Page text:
Edina-based Orion Investments is looking to build a five-story medical office building and a grocery store along France Avenue at a site with a history of project proposals.
The development team presented its site redevelopment sketch plan to the Edina City Council April 19. The site, located at 7200 and 7250 France Ave., currently houses office buildings and a parking ramp in poor condition, all of which would be removed if the project goes forward.
“It’s extremely still early in the process,” Drew Stafford, director of acquisitions and investments for Orion, told the Sun Current. “Overall, we received … a lot of positive feedback, just on really taking the chance and having a great opportunity to improve the site that’s seen better days.”
Stafford, also an Edina resident, pointed to feedback from the council, the Planning Commission and neighbors, some of which was critical, he said. That’s “the point of sketch plan. … (For) us to try to take those thoughts, those ideas and that feedback and try to make something special out of it,” he said.
The medical office building, planned for the southeast portion of the site, would encompass a total of 130,000 square feet. A one-story building housing a “National Grocer” is planned for the northeast portion of the site, totaling 40,000-45,000 square feet, the development team’s project overview shows.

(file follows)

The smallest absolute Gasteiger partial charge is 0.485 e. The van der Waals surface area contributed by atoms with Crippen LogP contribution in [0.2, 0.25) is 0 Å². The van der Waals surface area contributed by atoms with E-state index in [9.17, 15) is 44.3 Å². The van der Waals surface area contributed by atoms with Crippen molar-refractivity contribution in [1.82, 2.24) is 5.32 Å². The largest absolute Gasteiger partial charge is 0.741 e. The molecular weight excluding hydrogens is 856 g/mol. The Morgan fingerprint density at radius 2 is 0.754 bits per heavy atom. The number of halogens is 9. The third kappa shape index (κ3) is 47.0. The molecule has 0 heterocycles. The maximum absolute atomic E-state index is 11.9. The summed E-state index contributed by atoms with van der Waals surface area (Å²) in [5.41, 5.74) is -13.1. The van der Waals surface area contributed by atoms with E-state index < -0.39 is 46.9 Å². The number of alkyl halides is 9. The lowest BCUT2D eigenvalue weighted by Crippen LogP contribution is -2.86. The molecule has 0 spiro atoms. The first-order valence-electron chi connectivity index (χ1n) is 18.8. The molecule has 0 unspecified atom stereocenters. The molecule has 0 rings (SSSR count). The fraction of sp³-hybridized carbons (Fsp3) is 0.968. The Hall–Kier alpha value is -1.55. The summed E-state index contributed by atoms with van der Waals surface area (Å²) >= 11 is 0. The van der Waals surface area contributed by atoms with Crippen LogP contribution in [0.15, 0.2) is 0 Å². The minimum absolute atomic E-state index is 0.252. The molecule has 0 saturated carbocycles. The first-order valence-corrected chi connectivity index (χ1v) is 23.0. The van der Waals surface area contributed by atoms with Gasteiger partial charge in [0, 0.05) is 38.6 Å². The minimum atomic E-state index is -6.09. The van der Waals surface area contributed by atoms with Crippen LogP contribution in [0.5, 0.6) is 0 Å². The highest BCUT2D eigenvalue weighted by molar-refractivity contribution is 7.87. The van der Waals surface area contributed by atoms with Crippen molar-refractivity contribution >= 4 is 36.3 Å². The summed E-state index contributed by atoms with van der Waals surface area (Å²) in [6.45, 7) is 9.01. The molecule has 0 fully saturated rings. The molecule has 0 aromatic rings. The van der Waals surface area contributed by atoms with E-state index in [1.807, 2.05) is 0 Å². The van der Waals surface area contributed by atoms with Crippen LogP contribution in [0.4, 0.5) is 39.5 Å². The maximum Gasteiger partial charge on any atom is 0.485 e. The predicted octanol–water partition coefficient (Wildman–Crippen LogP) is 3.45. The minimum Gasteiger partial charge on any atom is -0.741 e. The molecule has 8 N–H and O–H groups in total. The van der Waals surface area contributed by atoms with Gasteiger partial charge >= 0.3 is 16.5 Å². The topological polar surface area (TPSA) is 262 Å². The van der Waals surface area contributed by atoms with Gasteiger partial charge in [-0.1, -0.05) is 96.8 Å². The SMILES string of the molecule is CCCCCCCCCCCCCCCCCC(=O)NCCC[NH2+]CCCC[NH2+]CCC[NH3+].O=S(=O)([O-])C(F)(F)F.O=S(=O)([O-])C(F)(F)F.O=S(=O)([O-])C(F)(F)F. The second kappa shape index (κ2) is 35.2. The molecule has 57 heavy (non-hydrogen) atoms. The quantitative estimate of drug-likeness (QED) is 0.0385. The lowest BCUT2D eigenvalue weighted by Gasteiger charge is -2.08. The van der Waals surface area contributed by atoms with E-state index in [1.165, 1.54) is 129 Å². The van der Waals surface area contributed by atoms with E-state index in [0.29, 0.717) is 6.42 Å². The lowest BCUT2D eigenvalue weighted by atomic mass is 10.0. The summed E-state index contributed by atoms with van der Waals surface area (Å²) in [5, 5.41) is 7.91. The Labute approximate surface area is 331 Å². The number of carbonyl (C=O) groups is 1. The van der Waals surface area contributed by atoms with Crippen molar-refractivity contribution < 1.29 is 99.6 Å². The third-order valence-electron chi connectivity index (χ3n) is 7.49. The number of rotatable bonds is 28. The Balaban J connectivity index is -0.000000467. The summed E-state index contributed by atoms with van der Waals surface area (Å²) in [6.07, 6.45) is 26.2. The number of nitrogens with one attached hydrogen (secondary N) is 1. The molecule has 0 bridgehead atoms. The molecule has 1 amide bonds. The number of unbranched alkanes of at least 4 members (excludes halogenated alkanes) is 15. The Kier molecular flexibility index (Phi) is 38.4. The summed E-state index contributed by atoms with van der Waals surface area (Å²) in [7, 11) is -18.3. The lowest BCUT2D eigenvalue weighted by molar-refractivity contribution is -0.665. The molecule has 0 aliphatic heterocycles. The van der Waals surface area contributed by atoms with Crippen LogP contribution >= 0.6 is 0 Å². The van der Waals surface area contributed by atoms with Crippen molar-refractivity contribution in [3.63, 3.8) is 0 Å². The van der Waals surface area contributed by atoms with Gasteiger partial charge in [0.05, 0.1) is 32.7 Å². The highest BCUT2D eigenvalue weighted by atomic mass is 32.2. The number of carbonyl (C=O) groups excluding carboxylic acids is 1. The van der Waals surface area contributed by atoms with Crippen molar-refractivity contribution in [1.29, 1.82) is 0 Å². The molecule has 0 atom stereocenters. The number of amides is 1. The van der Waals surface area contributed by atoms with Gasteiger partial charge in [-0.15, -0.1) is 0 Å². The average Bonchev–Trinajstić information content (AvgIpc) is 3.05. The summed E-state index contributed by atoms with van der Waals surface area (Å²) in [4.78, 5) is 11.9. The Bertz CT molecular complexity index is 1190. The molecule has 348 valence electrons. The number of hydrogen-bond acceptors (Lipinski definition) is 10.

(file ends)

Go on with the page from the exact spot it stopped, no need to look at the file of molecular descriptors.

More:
A specific grocer has not yet been determined, though the development team has been in talks with multiple stores, Stafford said.
Two levels of underground parking would also be developed, encompassing over 600 parking stalls, the overview says. Plans also include 132 surface parking stalls and green spaces, including stormwater plazas.
History of site
The site has seen much interest from developers, prompting several proposals over a series of years. Around 2014, Boisclair Corporation proposed a mixed-use building on the 7200 France Ave. parcel with 160 units of housing and 20,000 square feet of retail and restaurant space, according to a report from the Sun Current at that time.
In 2017, DJR Architecture proposed a mixed-use development called Crossroads at both the 7200 and 7250 France Ave. parcels. Two years later, DJR successfully received rezoning approval for a planned unit development for the entire site – encompassing both parcels – allowing the development of two six-story buildings with a total of 299 units of housing, 30,000 square feet of retail or restaurant space and 10 owner-occupied townhomes.
The planned unit development, or PUD, zoning was granted in 2019 largely because the plan had 20% affordable units, mixed uses and public space in the form of a woonerf-style street through the site for pedestrians and vehicles, among other benefits the staff report cites. A woonerf, translated from Dutch, is a “living street” and generally refers to a pedestrian-focused thoroughfare.
The report also mentions that the approved plan did “a very nice job” of following the Southdale Design Experience Guidelines by dividing the block into smaller parcels, providing public realm space and creating woonerfs through the site.
The plan as approved with the PUD did not move forward because, as the city’s community development director, Cary Teague, was informed, the site sits low, prompting stormwater management to become a significant expense, Teague told the council. The cost of construction materials also played a role, he said.